Favorite paint stripper?

gfoakJuly 18, 2006

I've tried 3M Safest Stripper and Bix Nature's Own Stripper. Both resulted in about the same level of strippage - lots of goo, not a clean strip. Three coats required (to strip to a repaint level, not a stain level).

3M wins out for me because it took less time to break the bond.

What's your favorite stripper and why? Do any strippers *really* result in a near-clean first strip?

My recent project had at least 7 layers on built-ins on a 1936 home.


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Methylene Chloride. The more the better. Use it outdoors, and do not use it at all if you have any type of heart or reparatory problems.

MEK is also effective for clear finishes and not nearly as dangerous.
Sawdust is the best abrasive to remove the curdled paint (less damage than scrapers).

    Bookmark   July 18, 2006 at 10:31PM
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It is non-flammable and did a decent job stipping the 100 years of paint and stain the last house had.

    Bookmark   July 18, 2006 at 10:33PM
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Peel away I've used both #1 and #7 and I now keep it on hand.

    Bookmark   July 18, 2006 at 11:03PM
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My current fave is Soy-Gel, which I got from the Real Milk Paint Co., though it can be ordered from the manufacturer and other suppliers.

I added it to a recent order more out of curiosity, and without much hope. But holy smokes, it works like gang busters if left alone to do its thing. I haven't done a big project with it yet, but I plan on stripping a pine floor. My test patches have been great!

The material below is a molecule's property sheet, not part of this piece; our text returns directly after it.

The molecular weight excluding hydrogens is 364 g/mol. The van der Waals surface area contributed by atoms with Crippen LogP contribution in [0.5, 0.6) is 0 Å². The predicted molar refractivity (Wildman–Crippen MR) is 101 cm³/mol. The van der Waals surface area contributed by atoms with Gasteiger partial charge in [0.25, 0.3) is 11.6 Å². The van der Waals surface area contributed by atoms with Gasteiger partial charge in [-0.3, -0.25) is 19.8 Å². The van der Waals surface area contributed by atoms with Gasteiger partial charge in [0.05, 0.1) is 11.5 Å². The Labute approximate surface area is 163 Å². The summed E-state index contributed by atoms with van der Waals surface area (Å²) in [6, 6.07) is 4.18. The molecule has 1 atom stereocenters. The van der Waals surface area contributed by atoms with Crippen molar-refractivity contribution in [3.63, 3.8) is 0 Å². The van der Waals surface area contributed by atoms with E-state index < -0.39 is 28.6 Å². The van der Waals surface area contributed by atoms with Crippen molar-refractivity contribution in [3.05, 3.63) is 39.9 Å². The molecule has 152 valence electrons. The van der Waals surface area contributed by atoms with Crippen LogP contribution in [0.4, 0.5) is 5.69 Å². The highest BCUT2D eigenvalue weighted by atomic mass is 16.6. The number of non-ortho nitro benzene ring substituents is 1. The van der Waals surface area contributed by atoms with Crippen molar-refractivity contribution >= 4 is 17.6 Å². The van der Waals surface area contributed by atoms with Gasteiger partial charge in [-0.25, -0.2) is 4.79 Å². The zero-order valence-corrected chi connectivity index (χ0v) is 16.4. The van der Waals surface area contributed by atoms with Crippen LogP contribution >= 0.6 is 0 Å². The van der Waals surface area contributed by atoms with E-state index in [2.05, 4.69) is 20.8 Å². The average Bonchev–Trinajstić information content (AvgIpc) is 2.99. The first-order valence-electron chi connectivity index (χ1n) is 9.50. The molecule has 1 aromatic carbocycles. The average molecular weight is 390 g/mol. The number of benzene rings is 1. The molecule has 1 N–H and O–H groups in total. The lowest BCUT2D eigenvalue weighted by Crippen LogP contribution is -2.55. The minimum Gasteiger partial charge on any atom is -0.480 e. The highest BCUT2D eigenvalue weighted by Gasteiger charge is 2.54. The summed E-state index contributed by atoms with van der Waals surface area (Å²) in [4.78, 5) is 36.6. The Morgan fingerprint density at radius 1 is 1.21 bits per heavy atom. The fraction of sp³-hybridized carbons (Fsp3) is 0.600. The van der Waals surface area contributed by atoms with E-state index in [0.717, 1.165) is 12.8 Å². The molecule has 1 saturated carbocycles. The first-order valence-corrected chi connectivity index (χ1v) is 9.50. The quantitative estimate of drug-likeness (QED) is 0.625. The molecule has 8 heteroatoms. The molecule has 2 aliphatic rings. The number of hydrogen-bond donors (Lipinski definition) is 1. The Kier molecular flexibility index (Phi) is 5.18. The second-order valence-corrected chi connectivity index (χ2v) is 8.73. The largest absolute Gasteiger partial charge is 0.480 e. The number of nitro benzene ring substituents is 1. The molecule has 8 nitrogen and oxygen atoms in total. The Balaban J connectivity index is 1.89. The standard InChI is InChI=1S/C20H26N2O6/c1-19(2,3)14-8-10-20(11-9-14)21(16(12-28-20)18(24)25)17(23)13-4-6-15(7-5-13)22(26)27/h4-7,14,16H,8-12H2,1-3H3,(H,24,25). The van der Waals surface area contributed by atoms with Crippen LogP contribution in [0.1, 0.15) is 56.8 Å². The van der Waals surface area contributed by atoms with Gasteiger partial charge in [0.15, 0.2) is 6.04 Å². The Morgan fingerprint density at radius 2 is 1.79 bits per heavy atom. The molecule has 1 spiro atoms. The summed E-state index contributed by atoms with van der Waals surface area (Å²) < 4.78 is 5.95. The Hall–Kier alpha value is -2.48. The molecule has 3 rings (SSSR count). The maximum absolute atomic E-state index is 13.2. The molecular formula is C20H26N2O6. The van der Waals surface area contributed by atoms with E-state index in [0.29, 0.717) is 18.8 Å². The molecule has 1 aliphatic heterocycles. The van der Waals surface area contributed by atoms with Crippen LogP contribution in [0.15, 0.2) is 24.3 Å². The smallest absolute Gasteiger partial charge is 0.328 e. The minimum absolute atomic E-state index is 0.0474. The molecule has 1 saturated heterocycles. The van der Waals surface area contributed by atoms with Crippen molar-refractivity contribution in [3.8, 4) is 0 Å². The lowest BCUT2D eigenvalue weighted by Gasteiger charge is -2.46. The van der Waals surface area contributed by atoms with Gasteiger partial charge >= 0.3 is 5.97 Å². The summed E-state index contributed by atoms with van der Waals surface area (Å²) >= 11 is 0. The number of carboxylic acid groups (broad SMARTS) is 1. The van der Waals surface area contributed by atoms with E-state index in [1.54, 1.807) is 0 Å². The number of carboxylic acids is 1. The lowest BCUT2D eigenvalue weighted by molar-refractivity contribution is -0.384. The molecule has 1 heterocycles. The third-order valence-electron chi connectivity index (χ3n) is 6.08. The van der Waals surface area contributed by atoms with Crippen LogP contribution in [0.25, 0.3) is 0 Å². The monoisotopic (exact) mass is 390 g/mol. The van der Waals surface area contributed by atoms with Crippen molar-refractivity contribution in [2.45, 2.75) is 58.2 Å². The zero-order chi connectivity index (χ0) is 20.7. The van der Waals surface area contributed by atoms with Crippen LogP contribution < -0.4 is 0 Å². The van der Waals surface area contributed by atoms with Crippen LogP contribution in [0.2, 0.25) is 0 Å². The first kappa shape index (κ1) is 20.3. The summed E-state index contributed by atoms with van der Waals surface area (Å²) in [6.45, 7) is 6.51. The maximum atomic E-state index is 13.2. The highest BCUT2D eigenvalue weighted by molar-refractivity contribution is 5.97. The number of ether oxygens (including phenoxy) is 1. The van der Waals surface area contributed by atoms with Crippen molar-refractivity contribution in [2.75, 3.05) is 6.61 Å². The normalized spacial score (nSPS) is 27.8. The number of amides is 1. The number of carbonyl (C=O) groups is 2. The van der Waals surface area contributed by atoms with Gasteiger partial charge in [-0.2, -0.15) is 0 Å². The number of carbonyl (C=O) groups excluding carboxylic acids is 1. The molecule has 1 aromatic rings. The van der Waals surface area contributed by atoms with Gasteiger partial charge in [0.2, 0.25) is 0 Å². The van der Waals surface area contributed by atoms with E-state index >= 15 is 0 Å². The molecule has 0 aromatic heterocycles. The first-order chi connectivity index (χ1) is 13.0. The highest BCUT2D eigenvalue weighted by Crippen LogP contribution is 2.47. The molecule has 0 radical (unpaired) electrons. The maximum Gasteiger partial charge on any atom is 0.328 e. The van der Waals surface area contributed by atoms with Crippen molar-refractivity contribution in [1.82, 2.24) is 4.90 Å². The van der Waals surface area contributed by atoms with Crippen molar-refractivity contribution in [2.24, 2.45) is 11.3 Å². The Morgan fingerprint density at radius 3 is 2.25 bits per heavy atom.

I have tried just about every chemical and mechanical method, and So far Soy-Gel is the best I've found.

Depending on what you're doing I have read recerntly of rsuccess with steam as a paint remover. You can og to John Leeke's website and see info about his experiemnts with it.

That's: www.historichomeworks.com. There is a semi-active forum on old-house issues there, too.


    Bookmark   July 19, 2006 at 1:10AM
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A quick note about methylene chloride...in many places its use is prohibited or restricted, so make sure that, if you choose to use it (too caustic for my taste), check with the state EPA and or your local environmental authorities.

My personal favorite is the Silent Paint Remover. Steam also works fabulously, from what I've seen.

    Bookmark   July 19, 2006 at 9:17AM
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Thanks for the responses thus far... I was basically trying to decide if the methyl chloride was worth it/made that much of a difference.

I am *very* tempted by the silent paint remover, and have a dumb reason not to buy it: I'm afraid if I make it too easy to strip paint, I'll never stop!

I will do a test patch on crown molding this weekend - I want to see if there is wood under there ;) I have a living room with dark wood trim and WHITE crown molding (what were they thinking!). I have no idea at what stage/age that molding was added. Preferably, I'd take it down and dip it (pay to) - but I am afraid to tear up the plaster and lath getting it down. So I think I'll do a test patch first.